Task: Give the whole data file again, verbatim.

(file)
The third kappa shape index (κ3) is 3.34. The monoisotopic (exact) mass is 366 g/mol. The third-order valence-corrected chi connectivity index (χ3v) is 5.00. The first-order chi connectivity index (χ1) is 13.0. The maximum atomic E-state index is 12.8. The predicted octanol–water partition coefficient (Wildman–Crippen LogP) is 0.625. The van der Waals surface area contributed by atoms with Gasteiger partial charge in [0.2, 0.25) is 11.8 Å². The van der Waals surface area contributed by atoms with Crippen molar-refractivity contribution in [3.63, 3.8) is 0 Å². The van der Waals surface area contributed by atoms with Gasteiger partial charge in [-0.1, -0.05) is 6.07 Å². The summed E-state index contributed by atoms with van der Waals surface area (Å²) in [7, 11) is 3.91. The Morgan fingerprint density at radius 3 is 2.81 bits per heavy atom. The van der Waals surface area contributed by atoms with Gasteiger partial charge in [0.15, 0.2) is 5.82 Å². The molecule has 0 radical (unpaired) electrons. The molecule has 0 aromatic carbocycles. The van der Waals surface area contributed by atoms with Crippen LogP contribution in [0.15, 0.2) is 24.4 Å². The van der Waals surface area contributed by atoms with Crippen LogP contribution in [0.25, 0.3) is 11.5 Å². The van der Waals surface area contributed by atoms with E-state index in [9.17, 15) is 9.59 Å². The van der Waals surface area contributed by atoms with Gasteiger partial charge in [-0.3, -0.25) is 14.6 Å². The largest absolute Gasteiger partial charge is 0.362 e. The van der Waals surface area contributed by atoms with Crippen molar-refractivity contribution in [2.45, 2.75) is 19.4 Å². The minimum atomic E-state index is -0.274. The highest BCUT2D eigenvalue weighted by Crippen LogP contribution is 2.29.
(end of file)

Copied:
The third kappa shape index (κ3) is 3.34. The monoisotopic (exact) mass is 366 g/mol. The third-order valence-corrected chi connectivity index (χ3v) is 5.00. The first-order chi connectivity index (χ1) is 13.0. The maximum atomic E-state index is 12.8. The predicted octanol–water partition coefficient (Wildman–Crippen LogP) is 0.625. The van der Waals surface area contributed by atoms with Gasteiger partial charge in [0.2, 0.25) is 11.8 Å². The van der Waals surface area contributed by atoms with Crippen molar-refractivity contribution in [3.63, 3.8) is 0 Å². The van der Waals surface area contributed by atoms with Gasteiger partial charge in [-0.1, -0.05) is 6.07 Å². The summed E-state index contributed by atoms with van der Waals surface area (Å²) in [7, 11) is 3.91. The Morgan fingerprint density at radius 3 is 2.81 bits per heavy atom. The van der Waals surface area contributed by atoms with Gasteiger partial charge in [0.15, 0.2) is 5.82 Å². The molecule has 0 radical (unpaired) electrons. The molecule has 0 aromatic carbocycles. The van der Waals surface area contributed by atoms with Crippen LogP contribution in [0.15, 0.2) is 24.4 Å². The van der Waals surface area contributed by atoms with Crippen LogP contribution in [0.25, 0.3) is 11.5 Å². The van der Waals surface area contributed by atoms with E-state index in [9.17, 15) is 9.59 Å². The van der Waals surface area contributed by atoms with Gasteiger partial charge in [-0.3, -0.25) is 14.6 Å². The largest absolute Gasteiger partial charge is 0.362 e. The van der Waals surface area contributed by atoms with Crippen molar-refractivity contribution in [2.45, 2.75) is 19.4 Å². The minimum atomic E-state index is -0.274. The highest BCUT2D eigenvalue weighted by Crippen LogP contribution is 2.29.